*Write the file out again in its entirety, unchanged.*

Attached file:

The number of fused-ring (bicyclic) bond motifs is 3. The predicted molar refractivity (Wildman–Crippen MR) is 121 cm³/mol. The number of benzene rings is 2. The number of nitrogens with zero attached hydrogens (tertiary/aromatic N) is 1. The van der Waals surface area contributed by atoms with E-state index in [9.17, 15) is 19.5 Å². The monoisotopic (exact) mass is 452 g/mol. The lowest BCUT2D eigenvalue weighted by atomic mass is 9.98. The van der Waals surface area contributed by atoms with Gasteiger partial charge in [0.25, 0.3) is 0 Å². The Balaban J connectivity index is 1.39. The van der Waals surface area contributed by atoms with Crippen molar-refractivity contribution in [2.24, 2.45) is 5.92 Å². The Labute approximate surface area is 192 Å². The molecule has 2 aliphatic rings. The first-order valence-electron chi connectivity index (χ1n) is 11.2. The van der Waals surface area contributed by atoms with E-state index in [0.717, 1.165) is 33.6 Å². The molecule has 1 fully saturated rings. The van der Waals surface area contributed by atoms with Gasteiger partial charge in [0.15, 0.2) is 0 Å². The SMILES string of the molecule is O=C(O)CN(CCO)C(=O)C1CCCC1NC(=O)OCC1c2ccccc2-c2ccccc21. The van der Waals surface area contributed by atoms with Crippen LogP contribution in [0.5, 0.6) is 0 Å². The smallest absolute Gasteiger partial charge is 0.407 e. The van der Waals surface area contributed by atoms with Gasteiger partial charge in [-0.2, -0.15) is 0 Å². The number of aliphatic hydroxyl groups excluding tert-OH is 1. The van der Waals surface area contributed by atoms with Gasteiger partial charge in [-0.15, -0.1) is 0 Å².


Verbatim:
The number of fused-ring (bicyclic) bond motifs is 3. The predicted molar refractivity (Wildman–Crippen MR) is 121 cm³/mol. The number of benzene rings is 2. The number of nitrogens with zero attached hydrogens (tertiary/aromatic N) is 1. The van der Waals surface area contributed by atoms with E-state index in [9.17, 15) is 19.5 Å². The monoisotopic (exact) mass is 452 g/mol. The lowest BCUT2D eigenvalue weighted by atomic mass is 9.98. The van der Waals surface area contributed by atoms with Gasteiger partial charge in [0.25, 0.3) is 0 Å². The Balaban J connectivity index is 1.39. The van der Waals surface area contributed by atoms with Crippen molar-refractivity contribution in [2.24, 2.45) is 5.92 Å². The Labute approximate surface area is 192 Å². The molecule has 2 aliphatic rings. The first-order valence-electron chi connectivity index (χ1n) is 11.2. The van der Waals surface area contributed by atoms with E-state index in [0.717, 1.165) is 33.6 Å². The molecule has 1 fully saturated rings. The van der Waals surface area contributed by atoms with Gasteiger partial charge in [0.15, 0.2) is 0 Å². The SMILES string of the molecule is O=C(O)CN(CCO)C(=O)C1CCCC1NC(=O)OCC1c2ccccc2-c2ccccc21. The van der Waals surface area contributed by atoms with Crippen LogP contribution in [0.5, 0.6) is 0 Å². The smallest absolute Gasteiger partial charge is 0.407 e. The van der Waals surface area contributed by atoms with Gasteiger partial charge in [-0.2, -0.15) is 0 Å². The number of aliphatic hydroxyl groups excluding tert-OH is 1. The van der Waals surface area contributed by atoms with Gasteiger partial charge in [-0.15, -0.1) is 0 Å².